We met Kari and her friends for the first time at the Wise County ranch on a warm October afternoon. The late day sun cast a warm glow on the landscape that would compliment the foxes fur color perfectly. If the foxes cooperated, the pictures promised to be beautiful.
Shark, Wobbles, and Xylan were the first to be released. The crate doors were opened and away they went. Like arrows shot from a bow, the foxes disappeared into the woods before most of us had a chance to blink.
A pair of Raccoons were next to be released. Raccoons keep their own schedule and have a bit of swagger. These two were not afraid, and they felt free to explore the immediate area extensively while we prepared to release the last two foxes.
The two siblings, Indigo and Olive were next. These two had spent the most time in rehab, and consequently they were the most comfortable around people. These two foxes were much more relaxed in their crates—possible drawing confidence from each other. It was our hope that they would give us better opportunities for photographs upon their release, and they did not disappoint.
When the crate doors opened, these two foxes were joyful in their new found freedom. They spent much of the next two hours exploring and playing in their new home. We watched them come and go multiple times while we waited for night to fall. The Raccoons and foxes even investigated their surroundings together for a time.
Even as the last light of the day was fading away, we were having a hard time calling it quits. The young foxes were thoroughly entertaining. They were experiencing pure joy, temporarily unconcerned of the challenges they would be facing living in the wild. But that is the purpose of youthful exuberance—it helps to give newly independent young animals the confidence they need to succeed.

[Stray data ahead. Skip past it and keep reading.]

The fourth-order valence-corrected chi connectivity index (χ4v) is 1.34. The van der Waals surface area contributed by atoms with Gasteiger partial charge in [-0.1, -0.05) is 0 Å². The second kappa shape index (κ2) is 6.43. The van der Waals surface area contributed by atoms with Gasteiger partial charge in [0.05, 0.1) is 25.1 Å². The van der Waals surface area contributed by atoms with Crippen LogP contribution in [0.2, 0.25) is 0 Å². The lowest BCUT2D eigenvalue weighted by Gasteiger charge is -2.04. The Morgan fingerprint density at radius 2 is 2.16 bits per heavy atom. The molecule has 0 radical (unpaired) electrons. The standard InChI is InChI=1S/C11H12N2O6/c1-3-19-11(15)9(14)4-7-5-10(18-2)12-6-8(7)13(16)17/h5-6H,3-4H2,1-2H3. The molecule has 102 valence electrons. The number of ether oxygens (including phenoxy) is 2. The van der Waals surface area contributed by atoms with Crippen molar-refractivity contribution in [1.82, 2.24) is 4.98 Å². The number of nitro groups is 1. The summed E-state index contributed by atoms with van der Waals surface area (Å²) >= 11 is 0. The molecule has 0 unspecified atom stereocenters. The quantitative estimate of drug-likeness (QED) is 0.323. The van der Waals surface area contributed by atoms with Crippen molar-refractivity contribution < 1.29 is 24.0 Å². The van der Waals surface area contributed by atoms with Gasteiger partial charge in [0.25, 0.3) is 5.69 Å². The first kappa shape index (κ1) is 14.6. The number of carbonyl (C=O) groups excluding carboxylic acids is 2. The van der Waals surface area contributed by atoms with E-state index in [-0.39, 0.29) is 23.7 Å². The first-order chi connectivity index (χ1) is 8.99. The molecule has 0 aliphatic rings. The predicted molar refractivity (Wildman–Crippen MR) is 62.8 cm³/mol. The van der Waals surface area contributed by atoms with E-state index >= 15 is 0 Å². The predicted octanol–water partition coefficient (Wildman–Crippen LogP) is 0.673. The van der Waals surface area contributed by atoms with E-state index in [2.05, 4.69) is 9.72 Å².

We headed for home that evening feeling really good about the fox’s prospects. I was eager to have a look at my pictures. I had taken over 2000 photographs—there would be a lot of images to sort through.
Meanwhile, the plan was to continue to monitor the health of the last two foxes, and to schedule a release date just as soon as they were ready.
That day finally arrived in early November. This time we would be heading out to Parker County west of Fort Worth. The terrain at this location was very similar to that of the ranch in Wise County. The Mali and Niri would do well here.
Once again our group met late in the day. Together we carried the foxes in their crates to a special location near a water source and prepared for the release. After a brief discussion about how best to position ourselves to maximize our opportunities for good photographs, it was time to turn them loose. The crate doors were opened and the two foxes bolted away almost before any pictures could be taken.
It was over as quickly as it had begun. The two healthy foxes were free. Free to explore and make their own way. There will certainly be challenges for these and the other foxes we released. Life in the wild is tough and there are no guarantees. But it only takes a momentarily look into the eyes of these animals to know how much they value their freedom. Making their way in the wild is what they are meant to do. It is their purpose. Thanks to the dedication and hard work of Kari and her friends, these foxes have been given a second chance to do just that.